> I think the focus on PDFs is misplaced. This is a binary
> format that may well be unintelligible in 10-20 years time.
> XML makes more sense.
> If the PDF has clickable URLs that work today, that's fine as
> a demo, but long term this stuff all needs to move to XML.
I completely agree with you! But keep in mind, this is *intentionally* a
demonstration document we're talking about. I'm skeptical that it will
still be readable 25 years from now -- let alone 250 years from now (hence
the importance of the paper copy that is simultaneously published). I have
no illusions about that. But even still, it *is* a demonstration, and *may*
serve as an exemplar, and as such, I would still like to try to demonstrate
the best possible balance of making information easily accessible to modern
taxonomists (i.e., one click away from a video, for example), while having
at least some nod or wink towards longevity (e.g., my preference for an HTTP
proxy based on the same domain anme as the authority par tof the LSID).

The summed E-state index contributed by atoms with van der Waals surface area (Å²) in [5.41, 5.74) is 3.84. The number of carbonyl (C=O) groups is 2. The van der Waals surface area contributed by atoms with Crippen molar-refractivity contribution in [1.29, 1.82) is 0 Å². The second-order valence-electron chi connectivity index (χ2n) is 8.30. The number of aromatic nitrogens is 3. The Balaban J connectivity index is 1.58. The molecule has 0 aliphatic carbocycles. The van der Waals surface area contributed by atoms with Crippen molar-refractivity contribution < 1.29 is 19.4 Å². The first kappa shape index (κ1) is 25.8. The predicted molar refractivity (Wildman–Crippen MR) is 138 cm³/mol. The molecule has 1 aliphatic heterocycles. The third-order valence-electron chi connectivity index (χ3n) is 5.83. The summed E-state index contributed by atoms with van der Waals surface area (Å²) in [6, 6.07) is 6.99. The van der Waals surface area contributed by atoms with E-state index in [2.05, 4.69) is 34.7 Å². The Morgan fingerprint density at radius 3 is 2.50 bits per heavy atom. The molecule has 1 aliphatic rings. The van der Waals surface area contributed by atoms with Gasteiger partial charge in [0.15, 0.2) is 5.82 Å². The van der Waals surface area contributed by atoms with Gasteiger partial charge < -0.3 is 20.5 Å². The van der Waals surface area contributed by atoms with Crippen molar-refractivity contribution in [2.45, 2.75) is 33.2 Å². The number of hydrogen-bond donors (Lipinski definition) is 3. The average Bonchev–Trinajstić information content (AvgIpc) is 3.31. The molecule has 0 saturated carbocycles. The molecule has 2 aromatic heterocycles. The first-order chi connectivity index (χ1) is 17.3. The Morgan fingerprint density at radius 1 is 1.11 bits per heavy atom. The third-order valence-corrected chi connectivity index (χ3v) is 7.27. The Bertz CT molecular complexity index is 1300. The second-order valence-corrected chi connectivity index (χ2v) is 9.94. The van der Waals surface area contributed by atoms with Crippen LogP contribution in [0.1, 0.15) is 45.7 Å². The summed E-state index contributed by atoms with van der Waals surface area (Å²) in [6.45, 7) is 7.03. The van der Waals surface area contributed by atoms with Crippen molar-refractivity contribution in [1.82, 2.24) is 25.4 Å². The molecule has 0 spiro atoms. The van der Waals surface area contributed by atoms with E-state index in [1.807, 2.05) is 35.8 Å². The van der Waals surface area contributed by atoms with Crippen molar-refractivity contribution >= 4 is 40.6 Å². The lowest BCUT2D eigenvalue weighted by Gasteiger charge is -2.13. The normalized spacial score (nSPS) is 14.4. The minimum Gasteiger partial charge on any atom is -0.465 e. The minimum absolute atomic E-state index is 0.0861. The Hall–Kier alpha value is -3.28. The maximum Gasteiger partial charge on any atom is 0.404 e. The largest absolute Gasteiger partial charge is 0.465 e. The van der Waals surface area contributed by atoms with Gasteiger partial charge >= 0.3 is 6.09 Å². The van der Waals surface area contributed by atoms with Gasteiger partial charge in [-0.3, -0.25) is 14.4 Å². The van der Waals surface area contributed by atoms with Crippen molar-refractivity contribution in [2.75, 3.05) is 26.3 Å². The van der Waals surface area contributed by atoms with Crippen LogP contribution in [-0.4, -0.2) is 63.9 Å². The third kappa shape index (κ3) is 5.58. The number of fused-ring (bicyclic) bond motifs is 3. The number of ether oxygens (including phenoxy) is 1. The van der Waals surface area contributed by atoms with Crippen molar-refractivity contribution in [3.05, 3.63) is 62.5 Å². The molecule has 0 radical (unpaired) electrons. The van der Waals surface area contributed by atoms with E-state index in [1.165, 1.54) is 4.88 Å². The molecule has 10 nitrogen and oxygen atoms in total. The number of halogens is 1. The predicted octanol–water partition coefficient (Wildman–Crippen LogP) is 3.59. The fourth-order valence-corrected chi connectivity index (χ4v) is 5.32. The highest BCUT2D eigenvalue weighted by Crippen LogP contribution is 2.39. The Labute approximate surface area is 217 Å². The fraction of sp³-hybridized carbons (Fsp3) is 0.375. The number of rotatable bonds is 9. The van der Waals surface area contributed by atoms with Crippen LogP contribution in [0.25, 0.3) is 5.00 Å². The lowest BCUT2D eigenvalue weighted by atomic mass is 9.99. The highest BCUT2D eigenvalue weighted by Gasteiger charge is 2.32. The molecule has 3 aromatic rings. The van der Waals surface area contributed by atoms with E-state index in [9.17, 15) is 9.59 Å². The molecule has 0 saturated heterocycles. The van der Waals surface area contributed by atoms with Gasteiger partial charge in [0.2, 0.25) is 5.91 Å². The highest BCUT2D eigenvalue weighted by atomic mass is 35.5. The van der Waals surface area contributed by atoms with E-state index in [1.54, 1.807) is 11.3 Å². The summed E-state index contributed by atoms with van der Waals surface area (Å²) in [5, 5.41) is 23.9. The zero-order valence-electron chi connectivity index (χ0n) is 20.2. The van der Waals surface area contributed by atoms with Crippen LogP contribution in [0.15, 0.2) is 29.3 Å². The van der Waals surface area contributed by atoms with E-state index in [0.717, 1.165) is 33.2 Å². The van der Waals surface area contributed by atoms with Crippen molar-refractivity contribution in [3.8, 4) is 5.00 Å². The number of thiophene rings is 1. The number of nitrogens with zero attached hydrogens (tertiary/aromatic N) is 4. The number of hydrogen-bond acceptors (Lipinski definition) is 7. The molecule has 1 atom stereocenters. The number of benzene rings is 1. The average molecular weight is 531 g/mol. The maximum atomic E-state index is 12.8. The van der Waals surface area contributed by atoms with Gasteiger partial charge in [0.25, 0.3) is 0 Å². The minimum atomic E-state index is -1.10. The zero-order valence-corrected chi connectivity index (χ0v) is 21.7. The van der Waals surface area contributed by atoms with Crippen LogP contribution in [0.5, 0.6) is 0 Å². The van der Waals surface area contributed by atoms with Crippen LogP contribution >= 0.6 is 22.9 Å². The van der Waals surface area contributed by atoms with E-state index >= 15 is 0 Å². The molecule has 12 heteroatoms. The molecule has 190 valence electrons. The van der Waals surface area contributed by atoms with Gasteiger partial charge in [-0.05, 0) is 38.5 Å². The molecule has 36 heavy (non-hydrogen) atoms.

> Lastly, why not simply do something like this in the text of
> the paper.
> Chromis xus sp nov
> ---text goes here---
> I suspect you will need to show the identifier for people to
> grasp what is going on. Yes, ultimately the GUIDs will
> disappear, but it seems that at this stage you want to show
> them off.
That's *exactly* what I was suggesting in my previous email for the
human-readible form -- that the LSID (or UUID) is visible exactly as you've
shown it -- at least for the five new species names. But I see no harm in
also wrapping the LSID in a hyperlink using the HTTP proxy, so it also works
as a clickable link in the PDF version (invisible syntax on the paper
version). If PDF rendering software dies, or if the zoobank.org domain
dies, or if HTTP protocol dies, the LSID/UUID is still there, and *MIGHT* be
resolvable through some future electronic indexing system. So what if the
point and click feature doesn't work. At least it worked now, during a time
when we were trying to demonstrate to the world why we're going through all
this trouble to implement biodiversity informatics standards.
> You might regret UUIDs now ;-)
Naw -- I'm actually looking forward to sticking that big ol' ugly thing in
the paper. It's my little statement to the world that "GUIDs are for
comupters, not humans!!!"
Thanks, as always, for the feedback!